The Irish Pharmaceutical Union heard the statistic, from the Poisons Information Centre in Dublin's Beaumont Hospital, at its annual general meeting yesterday. Much of the problem is due to medicines being kept unsecured and within reach of children, the conference heard. Few incidents are fatal. The Beaumont Poisons Centre says 70% of the calls it receives each year related to medicines taken wrongly.

 

Depression

Avoiding the cycle of depression
Irish Medical Times, (Fri, 27 April 2007)

Dr John Wallace examines how to achieve remission in depression and to avoid further episodes. The true lifetime risk of depression is higher than previously thought, he reports scribed for the three main stages of depression management that include the acute, continuation and maintenance periods of antidepressant treatment.

Depression in new mums is now rampant
Evening Herald, (Mon 30, April 2007)

The number of women who have suffered post-natal depression (PND) could be two to three times higher than was previously estimated, research shows. It is generally estimated that lOpc of new mothers suffer some kind of depressive illness — yet in a new study 20pc of women said they had needed treatment for PND after giving birth. The survey of 500 mothers was commissioned by the Royal College of Midwives to tie in with Midwifery Week, which starts today.

Depression, amongst Irish people is a stark reality
Health Living & Wellbeing, (Tues, 1 May 2007)

Depression, amongst Irish people is a stark reality in a new study. The study carried out by the National Advisory Committee on Drugs (NACD) has published some startling results. One-in-eight adults have used sedatives, tranquilisers, or anti-depressants at some stage in their lives. The study also found that a quarter of Irish citizens on State Benefits have t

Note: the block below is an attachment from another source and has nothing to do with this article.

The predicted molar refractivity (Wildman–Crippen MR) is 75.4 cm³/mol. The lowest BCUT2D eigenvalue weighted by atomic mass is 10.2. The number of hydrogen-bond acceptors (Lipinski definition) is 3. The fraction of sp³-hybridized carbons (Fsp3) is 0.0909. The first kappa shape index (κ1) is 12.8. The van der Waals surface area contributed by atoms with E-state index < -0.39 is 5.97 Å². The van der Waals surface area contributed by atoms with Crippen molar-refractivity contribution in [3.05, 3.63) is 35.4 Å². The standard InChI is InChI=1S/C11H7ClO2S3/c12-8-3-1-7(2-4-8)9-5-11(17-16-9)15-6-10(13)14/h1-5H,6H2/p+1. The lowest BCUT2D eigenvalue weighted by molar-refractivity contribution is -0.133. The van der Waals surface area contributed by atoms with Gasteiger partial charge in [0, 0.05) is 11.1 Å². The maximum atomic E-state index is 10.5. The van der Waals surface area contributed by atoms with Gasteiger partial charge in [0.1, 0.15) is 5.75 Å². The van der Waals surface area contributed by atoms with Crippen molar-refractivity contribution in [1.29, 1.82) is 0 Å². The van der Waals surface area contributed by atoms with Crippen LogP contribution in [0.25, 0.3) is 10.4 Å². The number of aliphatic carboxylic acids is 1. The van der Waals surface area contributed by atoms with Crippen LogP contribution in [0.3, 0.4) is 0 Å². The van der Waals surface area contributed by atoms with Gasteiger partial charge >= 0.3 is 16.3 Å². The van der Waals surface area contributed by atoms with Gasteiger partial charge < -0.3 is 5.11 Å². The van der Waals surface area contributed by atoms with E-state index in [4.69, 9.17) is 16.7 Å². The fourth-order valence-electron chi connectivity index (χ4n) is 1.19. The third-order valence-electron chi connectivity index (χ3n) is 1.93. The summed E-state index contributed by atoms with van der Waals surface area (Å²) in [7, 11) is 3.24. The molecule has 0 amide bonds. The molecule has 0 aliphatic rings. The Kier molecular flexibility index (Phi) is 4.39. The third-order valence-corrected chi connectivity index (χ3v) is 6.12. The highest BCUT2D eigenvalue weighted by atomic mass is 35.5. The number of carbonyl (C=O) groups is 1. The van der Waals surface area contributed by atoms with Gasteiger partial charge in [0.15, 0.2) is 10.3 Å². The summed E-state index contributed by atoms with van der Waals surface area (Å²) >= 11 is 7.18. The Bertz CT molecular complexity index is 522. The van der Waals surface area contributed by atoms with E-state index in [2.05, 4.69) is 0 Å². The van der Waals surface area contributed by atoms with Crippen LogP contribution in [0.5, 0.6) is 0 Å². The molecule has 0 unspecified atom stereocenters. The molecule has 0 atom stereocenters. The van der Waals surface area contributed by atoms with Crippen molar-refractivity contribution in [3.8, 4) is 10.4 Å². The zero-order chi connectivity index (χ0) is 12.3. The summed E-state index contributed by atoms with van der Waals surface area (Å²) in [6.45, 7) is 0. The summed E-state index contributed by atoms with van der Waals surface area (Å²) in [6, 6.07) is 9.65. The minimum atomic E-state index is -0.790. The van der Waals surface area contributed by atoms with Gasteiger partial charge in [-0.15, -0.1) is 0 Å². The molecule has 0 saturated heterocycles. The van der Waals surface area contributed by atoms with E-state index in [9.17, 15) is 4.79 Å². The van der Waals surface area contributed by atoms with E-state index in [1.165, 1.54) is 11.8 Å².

aken sedatives, tranquilisers or anti-depressants (STADs), twice the national average.

 

Dementia

Mind Matters
World of Irish Nursing and Midwifery, (Mon, 3 May 2007)

Dementia is becoming increasingly common in Ireland and it is predicted that the number of cases here will almost double within the next 20 years. Dementia, or chronic cognitive impairment, is an umbrella term used to describe a group of symptoms that affects the brain. It is one of the most challenging conditions and symptoms such as cognitive impairment, behaviour difficulties, personality changes and aggression can occur. Dementia limits the individual's ability to cope and as yet there is no cure available.

 

Psychosis

Cannabis users risk paranoia and psychosis: study
Irish Examiner, (Thurs, 3 May 2007)

Scientists have shown for the first time how cannabis users can become paranoid and lose grip of reality. A study revealed that the drug's most powerful active ingredient reduces activity in a part of the brain that helps keep people sane. The inferior frontal cortex acts as a check on irrational thoughts and prevents inappropriate behaviour. But brain scans carried out on a group of volunteers showed that tetrahydrocannabinol or THC — the chemical responsible for  a cannabis "buzz" — dampens activity in the region. This was borne out by the results of psychological tests, which revealed signs of temporary psychosis.